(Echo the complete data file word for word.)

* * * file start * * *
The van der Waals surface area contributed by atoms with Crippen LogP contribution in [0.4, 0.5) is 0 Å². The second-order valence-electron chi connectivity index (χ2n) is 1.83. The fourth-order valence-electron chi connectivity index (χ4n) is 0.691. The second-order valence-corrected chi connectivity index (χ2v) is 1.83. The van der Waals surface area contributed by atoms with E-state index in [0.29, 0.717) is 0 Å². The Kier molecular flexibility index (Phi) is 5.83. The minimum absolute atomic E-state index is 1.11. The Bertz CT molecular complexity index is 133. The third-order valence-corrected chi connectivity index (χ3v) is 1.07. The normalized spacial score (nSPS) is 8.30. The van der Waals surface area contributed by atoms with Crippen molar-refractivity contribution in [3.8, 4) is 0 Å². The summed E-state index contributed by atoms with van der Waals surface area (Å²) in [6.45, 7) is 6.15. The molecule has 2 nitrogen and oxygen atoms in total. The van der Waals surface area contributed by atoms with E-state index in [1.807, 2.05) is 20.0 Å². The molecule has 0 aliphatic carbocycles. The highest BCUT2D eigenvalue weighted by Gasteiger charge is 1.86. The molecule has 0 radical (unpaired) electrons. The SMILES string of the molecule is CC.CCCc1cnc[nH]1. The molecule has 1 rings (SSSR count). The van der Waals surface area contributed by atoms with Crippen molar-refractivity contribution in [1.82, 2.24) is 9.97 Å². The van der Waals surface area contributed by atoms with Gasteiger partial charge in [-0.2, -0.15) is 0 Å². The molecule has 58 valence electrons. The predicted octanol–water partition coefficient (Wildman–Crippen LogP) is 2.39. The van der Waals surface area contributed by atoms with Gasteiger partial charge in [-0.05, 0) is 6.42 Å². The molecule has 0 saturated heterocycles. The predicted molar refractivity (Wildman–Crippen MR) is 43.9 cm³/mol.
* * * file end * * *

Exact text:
The van der Waals surface area contributed by atoms with Crippen LogP contribution in [0.4, 0.5) is 0 Å². The second-order valence-electron chi connectivity index (χ2n) is 1.83. The fourth-order valence-electron chi connectivity index (χ4n) is 0.691. The second-order valence-corrected chi connectivity index (χ2v) is 1.83. The van der Waals surface area contributed by atoms with E-state index in [0.29, 0.717) is 0 Å². The Kier molecular flexibility index (Phi) is 5.83. The minimum absolute atomic E-state index is 1.11. The Bertz CT molecular complexity index is 133. The third-order valence-corrected chi connectivity index (χ3v) is 1.07. The normalized spacial score (nSPS) is 8.30. The van der Waals surface area contributed by atoms with Crippen molar-refractivity contribution in [3.8, 4) is 0 Å². The summed E-state index contributed by atoms with van der Waals surface area (Å²) in [6.45, 7) is 6.15. The molecule has 2 nitrogen and oxygen atoms in total. The van der Waals surface area contributed by atoms with E-state index in [1.807, 2.05) is 20.0 Å². The molecule has 0 aliphatic carbocycles. The highest BCUT2D eigenvalue weighted by Gasteiger charge is 1.86. The molecule has 0 radical (unpaired) electrons. The SMILES string of the molecule is CC.CCCc1cnc[nH]1. The molecule has 1 rings (SSSR count). The van der Waals surface area contributed by atoms with Crippen molar-refractivity contribution in [1.82, 2.24) is 9.97 Å². The van der Waals surface area contributed by atoms with Gasteiger partial charge in [-0.2, -0.15) is 0 Å². The molecule has 58 valence electrons. The predicted octanol–water partition coefficient (Wildman–Crippen LogP) is 2.39. The van der Waals surface area contributed by atoms with Gasteiger partial charge in [-0.05, 0) is 6.42 Å². The molecule has 0 saturated heterocycles. The predicted molar refractivity (Wildman–Crippen MR) is 43.9 cm³/mol.